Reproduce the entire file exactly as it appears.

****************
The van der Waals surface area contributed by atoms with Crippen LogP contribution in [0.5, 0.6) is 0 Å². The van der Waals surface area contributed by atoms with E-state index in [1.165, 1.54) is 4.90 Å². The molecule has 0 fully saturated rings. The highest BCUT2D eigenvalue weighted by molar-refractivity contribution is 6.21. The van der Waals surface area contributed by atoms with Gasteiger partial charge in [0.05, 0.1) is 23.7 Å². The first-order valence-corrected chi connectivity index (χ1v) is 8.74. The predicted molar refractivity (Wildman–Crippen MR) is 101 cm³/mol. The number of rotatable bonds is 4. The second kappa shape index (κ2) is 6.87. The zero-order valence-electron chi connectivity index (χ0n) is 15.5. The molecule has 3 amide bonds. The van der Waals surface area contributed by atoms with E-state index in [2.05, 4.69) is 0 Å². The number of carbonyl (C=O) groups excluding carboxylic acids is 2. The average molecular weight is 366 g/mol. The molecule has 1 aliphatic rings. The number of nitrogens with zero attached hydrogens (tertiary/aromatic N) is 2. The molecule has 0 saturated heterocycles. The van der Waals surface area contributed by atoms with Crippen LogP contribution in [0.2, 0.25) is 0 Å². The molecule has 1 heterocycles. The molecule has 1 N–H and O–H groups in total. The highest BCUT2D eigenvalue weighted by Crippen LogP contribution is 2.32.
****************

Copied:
The van der Waals surface area contributed by atoms with Crippen LogP contribution in [0.5, 0.6) is 0 Å². The van der Waals surface area contributed by atoms with E-state index in [1.165, 1.54) is 4.90 Å². The molecule has 0 fully saturated rings. The highest BCUT2D eigenvalue weighted by molar-refractivity contribution is 6.21. The van der Waals surface area contributed by atoms with Gasteiger partial charge in [0.05, 0.1) is 23.7 Å². The first-order valence-corrected chi connectivity index (χ1v) is 8.74. The predicted molar refractivity (Wildman–Crippen MR) is 101 cm³/mol. The number of rotatable bonds is 4. The second kappa shape index (κ2) is 6.87. The zero-order valence-electron chi connectivity index (χ0n) is 15.5. The molecule has 3 amide bonds. The van der Waals surface area contributed by atoms with E-state index in [2.05, 4.69) is 0 Å². The number of carbonyl (C=O) groups excluding carboxylic acids is 2. The average molecular weight is 366 g/mol. The molecule has 1 aliphatic rings. The number of nitrogens with zero attached hydrogens (tertiary/aromatic N) is 2. The molecule has 0 saturated heterocycles. The van der Waals surface area contributed by atoms with Crippen LogP contribution in [0.2, 0.25) is 0 Å². The molecule has 1 heterocycles. The molecule has 1 N–H and O–H groups in total. The highest BCUT2D eigenvalue weighted by Crippen LogP contribution is 2.32.